The current versions of these standards follow: UML Superstructure version 2.2, UML Infrastructure version 2.2, OCL version 2.0, and UML Diagram Interchange version 1.0[7].

Although many UML tools support some of the new features of UML 2.x, the OMG provides no test suite to objectively test compliance with its specifications.

Unified Modeling Language topics

Software Development Methods

UML is not a development method by itself,[8] however, it was designed to be compatible with the leading object-oriented software development methods of its time (for example OMT, Booch method, Objectory). Since UML has evolved, some of these methods have been recast to take advantage of the new notations (for example OMT), and new methods have been created based on UML. The best known is IBM Rational Unified Process (RUP). There are many other UML-based methods like Abstraction Method, Dynamic Systems Development Method, and others, designed to provide more specific solutions, or achieve different objectives.


It is very important to distinguish between the UML model and the set of diagrams of a system. A diagram is a partial graphical representation of a system's model. The model also contains a "semantic backplane" — documentation such as written use cases that drive the model elements and diagrams.

UML diagrams represent two different views of a system model[9]:

  • Static (or structural) view: Emphasizes the static structure of the system using objects, attributes, operations and relationships. The structural view includes class diagrams and composite structure diagrams.
  • Dynamic (or behavioral) view: Emphasizes the dynamic behavior of the system by showing collaborations among objects and changes to the internal states of objects. This view includes sequence diagrams, activity diagrams and state machine diagrams.

UML models can be exchanged among UML tools by using the XMI interchange format.

Diagrams overview

UML 2.2 has 14 types of diagrams divided into two categories.[10] Seven diagram types represent structural information, and the other seven represent general types of behavior, including four that represent different aspects of interactions. These diagrams can be categorized hierarchically as shown in the following class diagram: class diagram

UML does not restrict UML element types to a certain diagram type. In general, every UML element may appear on almost all types of diagrams; this flexibility has been partially restricted in UML 2.0. UML profiles may define additional diagram types or extend existing diagrams with additional notations.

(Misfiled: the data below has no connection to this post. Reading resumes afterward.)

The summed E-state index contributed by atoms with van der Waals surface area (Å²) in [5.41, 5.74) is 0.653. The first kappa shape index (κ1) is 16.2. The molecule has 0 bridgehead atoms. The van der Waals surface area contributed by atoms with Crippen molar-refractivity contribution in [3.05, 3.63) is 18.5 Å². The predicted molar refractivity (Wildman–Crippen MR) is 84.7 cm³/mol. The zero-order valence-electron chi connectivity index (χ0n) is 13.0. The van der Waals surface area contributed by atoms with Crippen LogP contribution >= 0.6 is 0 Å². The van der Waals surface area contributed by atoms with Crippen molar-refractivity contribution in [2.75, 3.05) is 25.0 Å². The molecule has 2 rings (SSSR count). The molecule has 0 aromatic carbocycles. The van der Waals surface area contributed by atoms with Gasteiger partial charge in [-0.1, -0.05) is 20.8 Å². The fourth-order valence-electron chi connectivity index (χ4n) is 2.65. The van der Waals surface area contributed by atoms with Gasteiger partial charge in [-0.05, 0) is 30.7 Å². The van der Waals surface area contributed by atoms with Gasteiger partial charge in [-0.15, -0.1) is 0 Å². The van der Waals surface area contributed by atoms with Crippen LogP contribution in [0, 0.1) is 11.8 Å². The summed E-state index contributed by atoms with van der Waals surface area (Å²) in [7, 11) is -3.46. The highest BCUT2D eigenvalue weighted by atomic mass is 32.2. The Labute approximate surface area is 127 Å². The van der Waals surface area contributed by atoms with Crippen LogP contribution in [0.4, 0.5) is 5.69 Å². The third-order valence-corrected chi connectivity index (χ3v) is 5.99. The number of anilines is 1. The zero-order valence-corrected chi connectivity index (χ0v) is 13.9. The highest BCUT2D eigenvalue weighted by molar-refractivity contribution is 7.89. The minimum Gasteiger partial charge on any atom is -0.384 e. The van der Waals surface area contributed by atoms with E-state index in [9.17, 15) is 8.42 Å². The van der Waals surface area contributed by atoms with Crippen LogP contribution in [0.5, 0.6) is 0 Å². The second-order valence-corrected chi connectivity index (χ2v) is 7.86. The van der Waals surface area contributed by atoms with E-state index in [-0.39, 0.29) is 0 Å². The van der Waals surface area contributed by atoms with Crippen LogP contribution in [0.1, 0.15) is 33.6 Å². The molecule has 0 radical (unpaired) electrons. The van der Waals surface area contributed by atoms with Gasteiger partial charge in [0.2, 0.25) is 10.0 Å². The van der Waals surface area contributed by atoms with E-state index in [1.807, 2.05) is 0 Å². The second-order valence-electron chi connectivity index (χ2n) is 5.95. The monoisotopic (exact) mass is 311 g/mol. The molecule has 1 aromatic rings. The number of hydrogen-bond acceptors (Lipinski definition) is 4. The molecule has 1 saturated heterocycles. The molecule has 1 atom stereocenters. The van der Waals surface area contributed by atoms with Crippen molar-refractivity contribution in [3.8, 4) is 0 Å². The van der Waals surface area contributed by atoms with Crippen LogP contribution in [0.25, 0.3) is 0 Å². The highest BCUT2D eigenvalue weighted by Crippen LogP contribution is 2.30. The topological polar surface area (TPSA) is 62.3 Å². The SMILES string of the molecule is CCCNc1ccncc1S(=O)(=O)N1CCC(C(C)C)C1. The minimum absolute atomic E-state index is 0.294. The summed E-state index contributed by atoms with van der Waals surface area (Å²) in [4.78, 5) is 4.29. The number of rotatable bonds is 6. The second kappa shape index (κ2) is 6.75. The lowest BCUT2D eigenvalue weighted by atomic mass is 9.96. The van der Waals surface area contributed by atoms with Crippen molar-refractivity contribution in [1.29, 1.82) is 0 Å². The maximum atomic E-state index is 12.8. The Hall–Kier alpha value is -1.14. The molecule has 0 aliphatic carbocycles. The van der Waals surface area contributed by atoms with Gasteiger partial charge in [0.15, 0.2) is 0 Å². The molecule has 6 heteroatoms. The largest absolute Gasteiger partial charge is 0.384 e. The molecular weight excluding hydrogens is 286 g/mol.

In keeping with the tradition of engineering drawings, a comment or note explaining usage, constraint, or intent is allowed in a UML diagram.

Structure diagrams

Structure diagrams emphasize what things must be in the system being modeled:

  • Class diagram: describes the structure of a system by showing the system's classes, their attributes, and the relationships among the classes.
  • Component diagram: depicts how a software system is split up into components and shows the dependencies among these components.
  • Composite structure diagram: describes the internal structure of a class and the collaborations that this structure makes possible.
  • Deployment diagram: serves to model the hardware used in system implementations, and the execution environments and artifacts deployed on the hardware.
  • Object diagram: shows a complete or partial view of the structure of a modeled system at a specific time.
  • Package diagram: depicts how a system is split up into logical groupings by showing the dependencies among these groupings.
  • Profile diagram: operates at the metamodel level to show stereotypes as classes with the <<stereotype>> stereotype, and profiles as packages with the <<profile>> stereotype. The extension relation (solid line with closed, filled arrowhead) indicates what metamodel element a given stereotype is extending.

Since structure diagrams represent the structure of a system, they are used extensively in documenting the architecture of software systems.

Behavior diagrams

Behavior diagrams emphasize what must happen in the system being modeled:

  • Activity diagram: represents the business and operational step-by-step workflows of components in a system. An activity diagram shows the overall flow of control.
  • State machine diagram: standardized notation to describe many systems, from computer programs to business processes.
  • Use case diagram: shows the functionality provided by a system in terms of actors, their goals represented as use cases, and any dependencies among those use cases.

Since behavior diagrams illustrate the behavior of system, they are used extensively to describe the functionality of software systems.

Interaction diagrams

Interaction diagrams, a subset of behavior diagrams, emphasize the flow of control and data among the things in the system being modeled:

  • Communication diagram: shows the interactions between objects or parts in terms of sequenced messages. They represent a combination of information taken from Class, Sequence, and Use Case Diagrams describing both the static structure and dynamic behavior of a system.
  • Interaction overview diagram: are a type of activity diagram in which the nodes represent interaction diagrams.
  • Sequence diagram: shows how objects communicate with each other in terms of a sequence of messages. Also indicates the lifespans of objects relative to those messages.
  • Timing diagrams: are a specific type of interaction diagram, where the focus is on timing constraints.

The Protocol State Machine is a sub-variant of the State Machine. It may be used to model network communication protocols.

Meta modeling

Illustration of the Meta-Object Facility.

The Object Management Group (OMG) has developed a metamodeling architecture to define the Unified Modeling Language (UML), called the Meta-Object Facility (MOF). The Meta-Object Facility is a standard for model-driven engineering, designed as a four-layered architecture, see image. It provides a meta-meta model at the top layer, called the M3 layer. This M3-model is the language used by Meta-Object Facility to build metamodels, called M2-models. The most prominent example of a Layer 2 Meta-Object Facility model is the UML metamodel, the model that describes the UML itself. These M2-models describe elements of the M1-layer, and thus M1-models. These would be, for example, models written in UML. The last layer is the M0-layer or data layer. It is used to describe real-world objects.